The Shadow-Line

The Shadow-Line, A Confession
by Joseph Conrad
Edition:  Oxford World’s Classics, paperback
My overall rating:  5 out of 5 stars.  Recommended.

A young merchant officer finds his career taking an unforeseen turn, when he is suddenly promoted to becoming captain of his first ship.  What he doesn’t know is that its last captain died a deranged man; and the ship’s second-in-command, Mr Burns, is still haunted by the memory. And when the voyage starts to go very wrong, the new captain realises he must fight something different than physical hardships, if he is to lead the ship safely to port.

This is the third story by Conrad I’ve read, and maybe even the best.  It is only about 130 pages long and very readable, but Conrad’s signature style–full of eerie atmosphere, eccentric characters, and intense narration–was strong from start to finish.  At the same time, The Shadow-Line has a very youthful narrator with an entirely different “voice” than Marlowe (the narrator of several Conrad books).  Another thing that impressed me was the perfect flow of narration, which covered a lot of time but didn’t feel rushed or abrupt.  And he could depict each setting very clearly and poignantly, without wallowing in superfluous description.  I don’t agree with everything he says, but Conrad’s writing style is pure genius, in my opinion.

This book feels like a portrait of one event in the narrator’s life.  The title would confirm this–the “shadow-line” refers to the “line” which a person crosses as they go from youth to “grownup”.  This is the overall focus of the book, but unlike similar books, I wonder if there might be something else underlying this story.  There is certainly a strain of mystery–and even ghost story–in the whole thing, especially in the characters–what it is that Captain Giles leaves unsaid, what made the ship’s former violinist-captain go crazy (and no, it wasn’t the violin-playing, lol), what kind of person the ship’s steward really is, etc.  This is the brilliant realism of The Shadow Line…some things we’ll never find out.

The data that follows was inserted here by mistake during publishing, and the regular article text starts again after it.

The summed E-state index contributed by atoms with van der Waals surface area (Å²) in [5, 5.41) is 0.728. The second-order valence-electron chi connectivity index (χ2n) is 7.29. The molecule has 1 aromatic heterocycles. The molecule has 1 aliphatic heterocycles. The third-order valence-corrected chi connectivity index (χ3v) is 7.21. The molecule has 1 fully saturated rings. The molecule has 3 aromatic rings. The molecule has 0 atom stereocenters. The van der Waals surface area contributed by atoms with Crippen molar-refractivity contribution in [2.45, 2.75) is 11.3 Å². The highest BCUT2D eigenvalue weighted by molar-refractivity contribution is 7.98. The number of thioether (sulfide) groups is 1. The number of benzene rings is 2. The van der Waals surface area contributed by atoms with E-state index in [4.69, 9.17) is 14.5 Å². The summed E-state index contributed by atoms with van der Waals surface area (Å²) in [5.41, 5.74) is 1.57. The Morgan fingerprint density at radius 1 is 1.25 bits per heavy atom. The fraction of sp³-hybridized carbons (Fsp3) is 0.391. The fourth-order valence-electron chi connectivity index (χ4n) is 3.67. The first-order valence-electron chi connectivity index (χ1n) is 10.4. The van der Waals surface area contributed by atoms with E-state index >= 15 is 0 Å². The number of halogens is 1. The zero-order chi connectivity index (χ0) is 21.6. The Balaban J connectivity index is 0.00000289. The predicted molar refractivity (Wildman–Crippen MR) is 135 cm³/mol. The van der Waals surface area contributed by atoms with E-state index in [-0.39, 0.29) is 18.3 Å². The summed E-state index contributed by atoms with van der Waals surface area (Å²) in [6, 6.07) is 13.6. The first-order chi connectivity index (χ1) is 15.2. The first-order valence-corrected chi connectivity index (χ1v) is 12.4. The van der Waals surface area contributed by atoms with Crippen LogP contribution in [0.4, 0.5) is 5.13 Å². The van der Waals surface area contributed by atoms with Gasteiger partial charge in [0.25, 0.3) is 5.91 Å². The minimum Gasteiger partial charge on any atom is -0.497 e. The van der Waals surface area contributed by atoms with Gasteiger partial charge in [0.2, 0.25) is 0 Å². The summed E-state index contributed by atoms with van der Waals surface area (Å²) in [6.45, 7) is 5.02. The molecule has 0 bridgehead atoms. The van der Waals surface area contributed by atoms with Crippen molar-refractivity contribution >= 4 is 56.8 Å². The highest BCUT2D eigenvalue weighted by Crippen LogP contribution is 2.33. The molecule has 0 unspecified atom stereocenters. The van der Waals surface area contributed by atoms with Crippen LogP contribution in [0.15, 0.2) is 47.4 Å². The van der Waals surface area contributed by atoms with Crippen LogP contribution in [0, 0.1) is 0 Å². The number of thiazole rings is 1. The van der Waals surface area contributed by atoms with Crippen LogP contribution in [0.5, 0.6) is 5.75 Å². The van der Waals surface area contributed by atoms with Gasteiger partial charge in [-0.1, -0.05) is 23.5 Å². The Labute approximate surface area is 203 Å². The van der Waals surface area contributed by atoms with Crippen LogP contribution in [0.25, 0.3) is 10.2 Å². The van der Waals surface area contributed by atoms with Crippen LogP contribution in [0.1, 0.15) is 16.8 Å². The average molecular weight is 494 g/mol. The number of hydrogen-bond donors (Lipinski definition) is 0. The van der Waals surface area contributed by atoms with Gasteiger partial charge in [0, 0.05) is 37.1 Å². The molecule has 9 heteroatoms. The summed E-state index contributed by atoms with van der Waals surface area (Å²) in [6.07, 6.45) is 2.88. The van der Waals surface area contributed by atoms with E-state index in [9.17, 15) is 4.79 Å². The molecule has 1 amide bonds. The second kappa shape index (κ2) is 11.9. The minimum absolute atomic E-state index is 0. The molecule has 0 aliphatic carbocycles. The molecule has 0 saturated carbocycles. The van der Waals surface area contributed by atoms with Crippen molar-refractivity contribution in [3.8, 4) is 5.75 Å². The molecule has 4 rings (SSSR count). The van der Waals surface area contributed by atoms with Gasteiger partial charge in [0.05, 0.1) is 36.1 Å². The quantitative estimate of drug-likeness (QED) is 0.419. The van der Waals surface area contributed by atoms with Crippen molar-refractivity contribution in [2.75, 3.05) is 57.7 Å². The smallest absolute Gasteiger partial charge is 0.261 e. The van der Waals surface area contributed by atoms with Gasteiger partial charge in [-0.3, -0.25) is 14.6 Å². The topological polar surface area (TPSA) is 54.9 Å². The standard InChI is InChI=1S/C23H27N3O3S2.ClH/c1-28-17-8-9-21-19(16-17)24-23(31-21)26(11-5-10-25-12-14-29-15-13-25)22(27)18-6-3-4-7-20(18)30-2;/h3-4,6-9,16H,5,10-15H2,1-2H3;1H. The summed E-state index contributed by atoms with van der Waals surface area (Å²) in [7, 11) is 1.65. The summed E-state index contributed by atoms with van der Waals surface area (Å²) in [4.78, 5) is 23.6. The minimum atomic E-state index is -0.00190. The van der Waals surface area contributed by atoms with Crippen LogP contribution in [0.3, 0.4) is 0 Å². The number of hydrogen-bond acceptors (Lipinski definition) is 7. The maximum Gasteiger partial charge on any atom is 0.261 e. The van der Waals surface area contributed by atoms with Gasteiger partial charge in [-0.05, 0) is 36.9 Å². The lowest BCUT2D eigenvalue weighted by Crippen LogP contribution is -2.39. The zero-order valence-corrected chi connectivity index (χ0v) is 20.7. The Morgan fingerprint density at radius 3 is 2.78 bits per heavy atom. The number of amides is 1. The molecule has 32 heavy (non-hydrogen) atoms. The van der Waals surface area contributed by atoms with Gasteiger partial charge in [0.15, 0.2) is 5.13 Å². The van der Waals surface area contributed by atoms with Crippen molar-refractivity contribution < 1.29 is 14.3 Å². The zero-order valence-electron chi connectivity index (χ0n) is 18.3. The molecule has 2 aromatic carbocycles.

Another theme (foreshadowed again by the title) is the power of guilt.  Without describing this subplot, I will say that it’s very well-written.  I don’t get the impression that the narrator was self-pitying, and he didn’t run away from his responsibility. 

I loved the bittersweet ending, too.  Unlike Heart of Darkness, which ends in as much mystery as it began, the ending of Shadow-Line felt complete, and the themes of the story were pretty clearly defined.  So not only being a short, page-turner read, I think The Shadow-Line was a very worthwhile one.

The Master of Ballantrae

The Master of Ballantrae
by Robert Louis Stevenson
Edition:  Dover, paperback
My overall rating:  3.8 out of 5 stars

Charming, conniving, cruel, yet loved by almost all who know him, James Durisdeer is the oldest son of a Scottish nobleman, and destined–as he believes–for a life of fame, success, and power.  Against others’ wishes, he leaves his estate and sets out to become a soldier, only to find that his immoral and wasteful lifestyle leads him to ruin.  He takes out his anger on his younger brother, through whom James means to drain the Durisdeer estate of its wealth.

But apart from James, this book is as much about Henry Durie, who is the younger brother and the more responsible of the two.  Like Guy Morville, Gregor Samsa, and Frodo Baggins, Henry is an upright young man with a strong sense of duty, a person whose consistent goodness is just as consistently persecuted by evil.  Unlike saintly Sir Guy and stoic Frodo, however, Henry is more of an average guy, who heart is torn between hatred, brotherly love, and the seeming impossibility of forgiving his enemy.

This was a very strange book, in that its purpose is not easily defined, that the narration and settings vary vastly from one chapter to the next, and, too, for the fact that the ending was rather anticlimactic.  Was Stevenson trying to make a statement, tell a memorable story, and/or portray character traits of people he had met?  I don’t know.  I was struck, though, by Henry’s love, which (within the realms of his sanity) ultimately overpowered all his suffering and bitterness.  Even James’s charisma and tenacity, which made it to the end of the book, can’t hold a candle to Henry’s noble character.

In summary then, it was a rather depressing book, but in some ways worthwhile.  On the other hand, there was a lot of profanity, and the book wasn’t particularly page-turning, so I wouldn’t give it a higher rating.

The Metamorphosis by Franz Kafka